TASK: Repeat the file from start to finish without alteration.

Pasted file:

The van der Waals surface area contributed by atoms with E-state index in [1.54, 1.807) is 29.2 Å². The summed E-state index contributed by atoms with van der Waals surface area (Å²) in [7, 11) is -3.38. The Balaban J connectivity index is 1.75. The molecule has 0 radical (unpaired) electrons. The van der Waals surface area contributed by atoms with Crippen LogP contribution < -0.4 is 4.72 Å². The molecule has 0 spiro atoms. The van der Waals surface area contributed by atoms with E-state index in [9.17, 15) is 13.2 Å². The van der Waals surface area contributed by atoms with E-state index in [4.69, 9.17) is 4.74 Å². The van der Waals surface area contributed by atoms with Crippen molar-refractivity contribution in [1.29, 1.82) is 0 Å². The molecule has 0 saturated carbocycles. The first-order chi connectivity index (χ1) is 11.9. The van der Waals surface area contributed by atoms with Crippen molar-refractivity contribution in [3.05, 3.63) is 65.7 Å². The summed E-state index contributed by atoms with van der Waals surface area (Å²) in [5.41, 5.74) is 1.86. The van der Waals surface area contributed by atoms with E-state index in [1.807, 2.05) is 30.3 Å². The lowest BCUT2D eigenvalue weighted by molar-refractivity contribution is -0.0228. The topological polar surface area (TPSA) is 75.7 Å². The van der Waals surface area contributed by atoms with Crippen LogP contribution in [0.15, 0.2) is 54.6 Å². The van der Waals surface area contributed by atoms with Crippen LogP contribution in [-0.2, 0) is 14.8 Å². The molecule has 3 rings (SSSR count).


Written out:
The van der Waals surface area contributed by atoms with E-state index in [1.54, 1.807) is 29.2 Å². The summed E-state index contributed by atoms with van der Waals surface area (Å²) in [7, 11) is -3.38. The Balaban J connectivity index is 1.75. The molecule has 0 radical (unpaired) electrons. The van der Waals surface area contributed by atoms with Crippen LogP contribution < -0.4 is 4.72 Å². The molecule has 0 spiro atoms. The van der Waals surface area contributed by atoms with E-state index in [9.17, 15) is 13.2 Å². The van der Waals surface area contributed by atoms with E-state index in [4.69, 9.17) is 4.74 Å². The van der Waals surface area contributed by atoms with Crippen molar-refractivity contribution in [1.29, 1.82) is 0 Å². The molecule has 0 saturated carbocycles. The first-order chi connectivity index (χ1) is 11.9. The van der Waals surface area contributed by atoms with Crippen molar-refractivity contribution in [3.05, 3.63) is 65.7 Å². The summed E-state index contributed by atoms with van der Waals surface area (Å²) in [5.41, 5.74) is 1.86. The van der Waals surface area contributed by atoms with E-state index in [1.807, 2.05) is 30.3 Å². The lowest BCUT2D eigenvalue weighted by molar-refractivity contribution is -0.0228. The topological polar surface area (TPSA) is 75.7 Å². The van der Waals surface area contributed by atoms with Crippen LogP contribution in [0.15, 0.2) is 54.6 Å². The van der Waals surface area contributed by atoms with Crippen LogP contribution in [-0.2, 0) is 14.8 Å². The molecule has 3 rings (SSSR count).